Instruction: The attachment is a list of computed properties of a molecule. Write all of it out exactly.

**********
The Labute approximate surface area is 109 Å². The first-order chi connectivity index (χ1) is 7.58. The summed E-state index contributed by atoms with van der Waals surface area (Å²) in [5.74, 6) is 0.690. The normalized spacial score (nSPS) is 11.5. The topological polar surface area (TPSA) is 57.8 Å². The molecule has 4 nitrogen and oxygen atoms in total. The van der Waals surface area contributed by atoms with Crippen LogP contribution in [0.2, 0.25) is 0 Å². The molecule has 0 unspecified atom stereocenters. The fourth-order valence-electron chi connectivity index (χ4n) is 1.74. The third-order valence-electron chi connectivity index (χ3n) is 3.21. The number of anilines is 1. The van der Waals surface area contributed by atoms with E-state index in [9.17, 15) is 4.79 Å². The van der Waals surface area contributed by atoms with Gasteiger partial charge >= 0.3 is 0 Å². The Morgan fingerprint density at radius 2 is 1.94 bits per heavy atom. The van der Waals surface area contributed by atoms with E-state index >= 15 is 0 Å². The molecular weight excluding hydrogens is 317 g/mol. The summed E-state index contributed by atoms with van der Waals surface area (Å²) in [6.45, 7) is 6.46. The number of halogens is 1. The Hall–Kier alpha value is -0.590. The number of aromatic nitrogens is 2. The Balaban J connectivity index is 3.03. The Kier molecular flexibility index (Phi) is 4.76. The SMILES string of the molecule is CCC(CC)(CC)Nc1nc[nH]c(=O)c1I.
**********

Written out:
The Labute approximate surface area is 109 Å². The first-order chi connectivity index (χ1) is 7.58. The summed E-state index contributed by atoms with van der Waals surface area (Å²) in [5.74, 6) is 0.690. The normalized spacial score (nSPS) is 11.5. The topological polar surface area (TPSA) is 57.8 Å². The molecule has 4 nitrogen and oxygen atoms in total. The van der Waals surface area contributed by atoms with Crippen LogP contribution in [0.2, 0.25) is 0 Å². The molecule has 0 unspecified atom stereocenters. The fourth-order valence-electron chi connectivity index (χ4n) is 1.74. The third-order valence-electron chi connectivity index (χ3n) is 3.21. The number of anilines is 1. The van der Waals surface area contributed by atoms with E-state index in [9.17, 15) is 4.79 Å². The van der Waals surface area contributed by atoms with Gasteiger partial charge >= 0.3 is 0 Å². The Morgan fingerprint density at radius 2 is 1.94 bits per heavy atom. The van der Waals surface area contributed by atoms with E-state index >= 15 is 0 Å². The molecular weight excluding hydrogens is 317 g/mol. The summed E-state index contributed by atoms with van der Waals surface area (Å²) in [6.45, 7) is 6.46. The number of halogens is 1. The Hall–Kier alpha value is -0.590. The number of aromatic nitrogens is 2. The Balaban J connectivity index is 3.03. The Kier molecular flexibility index (Phi) is 4.76. The SMILES string of the molecule is CCC(CC)(CC)Nc1nc[nH]c(=O)c1I.